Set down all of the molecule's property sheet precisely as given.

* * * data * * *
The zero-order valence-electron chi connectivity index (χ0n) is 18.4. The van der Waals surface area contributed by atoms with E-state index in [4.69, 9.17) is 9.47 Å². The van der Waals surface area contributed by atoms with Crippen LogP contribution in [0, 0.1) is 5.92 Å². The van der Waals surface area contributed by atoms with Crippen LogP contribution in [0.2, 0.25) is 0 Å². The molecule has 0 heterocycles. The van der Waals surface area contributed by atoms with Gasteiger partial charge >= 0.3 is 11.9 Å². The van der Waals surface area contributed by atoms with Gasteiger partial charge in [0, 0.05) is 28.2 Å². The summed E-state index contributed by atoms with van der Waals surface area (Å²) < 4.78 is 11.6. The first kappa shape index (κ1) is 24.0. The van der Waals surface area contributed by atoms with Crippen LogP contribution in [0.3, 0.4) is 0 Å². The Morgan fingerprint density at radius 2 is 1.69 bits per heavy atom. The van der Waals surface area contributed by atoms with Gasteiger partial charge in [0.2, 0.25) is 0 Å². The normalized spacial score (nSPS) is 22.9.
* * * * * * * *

The zero-order valence-electron chi connectivity index (χ0n) is 18.4. The van der Waals surface area contributed by atoms with E-state index in [4.69, 9.17) is 9.47 Å². The van der Waals surface area contributed by atoms with Crippen LogP contribution in [0, 0.1) is 5.92 Å². The van der Waals surface area contributed by atoms with Crippen LogP contribution in [0.2, 0.25) is 0 Å². The molecule has 0 heterocycles. The van der Waals surface area contributed by atoms with Gasteiger partial charge >= 0.3 is 11.9 Å². The van der Waals surface area contributed by atoms with Gasteiger partial charge in [0, 0.05) is 28.2 Å². The summed E-state index contributed by atoms with van der Waals surface area (Å²) < 4.78 is 11.6. The first kappa shape index (κ1) is 24.0. The van der Waals surface area contributed by atoms with Crippen LogP contribution in [0.3, 0.4) is 0 Å². The Morgan fingerprint density at radius 2 is 1.69 bits per heavy atom. The van der Waals surface area contributed by atoms with Gasteiger partial charge in [0.2, 0.25) is 0 Å². The normalized spacial score (nSPS) is 22.9.